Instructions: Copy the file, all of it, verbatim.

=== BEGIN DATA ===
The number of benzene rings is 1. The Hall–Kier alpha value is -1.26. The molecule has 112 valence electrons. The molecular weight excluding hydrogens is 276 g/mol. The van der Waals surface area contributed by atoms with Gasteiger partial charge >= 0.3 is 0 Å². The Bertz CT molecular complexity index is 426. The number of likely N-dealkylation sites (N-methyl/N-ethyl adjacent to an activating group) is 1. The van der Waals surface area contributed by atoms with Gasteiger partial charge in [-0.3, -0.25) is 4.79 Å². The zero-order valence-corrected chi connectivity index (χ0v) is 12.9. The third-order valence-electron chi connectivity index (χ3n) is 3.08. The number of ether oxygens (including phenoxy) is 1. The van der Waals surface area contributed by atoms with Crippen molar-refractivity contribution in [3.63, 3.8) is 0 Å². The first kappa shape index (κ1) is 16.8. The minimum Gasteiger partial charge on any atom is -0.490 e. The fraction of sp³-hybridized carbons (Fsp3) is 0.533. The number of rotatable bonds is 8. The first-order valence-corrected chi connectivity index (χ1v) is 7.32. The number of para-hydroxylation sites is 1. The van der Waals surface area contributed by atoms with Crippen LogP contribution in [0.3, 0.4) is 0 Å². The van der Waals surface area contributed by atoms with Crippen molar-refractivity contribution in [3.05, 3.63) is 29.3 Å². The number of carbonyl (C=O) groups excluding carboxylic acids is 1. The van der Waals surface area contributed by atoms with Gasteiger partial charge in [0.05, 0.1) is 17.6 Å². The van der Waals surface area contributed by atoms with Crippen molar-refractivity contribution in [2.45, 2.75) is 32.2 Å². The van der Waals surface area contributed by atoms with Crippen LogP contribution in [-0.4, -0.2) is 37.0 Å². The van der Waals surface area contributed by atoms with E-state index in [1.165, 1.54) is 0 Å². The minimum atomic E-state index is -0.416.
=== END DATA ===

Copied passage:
The number of benzene rings is 1. The Hall–Kier alpha value is -1.26. The molecule has 112 valence electrons. The molecular weight excluding hydrogens is 276 g/mol. The van der Waals surface area contributed by atoms with Gasteiger partial charge >= 0.3 is 0 Å². The Bertz CT molecular complexity index is 426. The number of likely N-dealkylation sites (N-methyl/N-ethyl adjacent to an activating group) is 1. The van der Waals surface area contributed by atoms with Gasteiger partial charge in [-0.3, -0.25) is 4.79 Å². The zero-order valence-corrected chi connectivity index (χ0v) is 12.9. The third-order valence-electron chi connectivity index (χ3n) is 3.08. The number of ether oxygens (including phenoxy) is 1. The van der Waals surface area contributed by atoms with Crippen molar-refractivity contribution in [3.63, 3.8) is 0 Å². The first kappa shape index (κ1) is 16.8. The minimum Gasteiger partial charge on any atom is -0.490 e. The fraction of sp³-hybridized carbons (Fsp3) is 0.533. The number of rotatable bonds is 8. The first-order valence-corrected chi connectivity index (χ1v) is 7.32. The number of para-hydroxylation sites is 1. The van der Waals surface area contributed by atoms with Crippen LogP contribution in [0.3, 0.4) is 0 Å². The van der Waals surface area contributed by atoms with Crippen molar-refractivity contribution in [3.05, 3.63) is 29.3 Å². The number of carbonyl (C=O) groups excluding carboxylic acids is 1. The van der Waals surface area contributed by atoms with Gasteiger partial charge in [0.05, 0.1) is 17.6 Å². The van der Waals surface area contributed by atoms with Crippen molar-refractivity contribution in [2.45, 2.75) is 32.2 Å². The van der Waals surface area contributed by atoms with Crippen LogP contribution in [-0.4, -0.2) is 37.0 Å². The van der Waals surface area contributed by atoms with E-state index in [1.165, 1.54) is 0 Å². The minimum atomic E-state index is -0.416.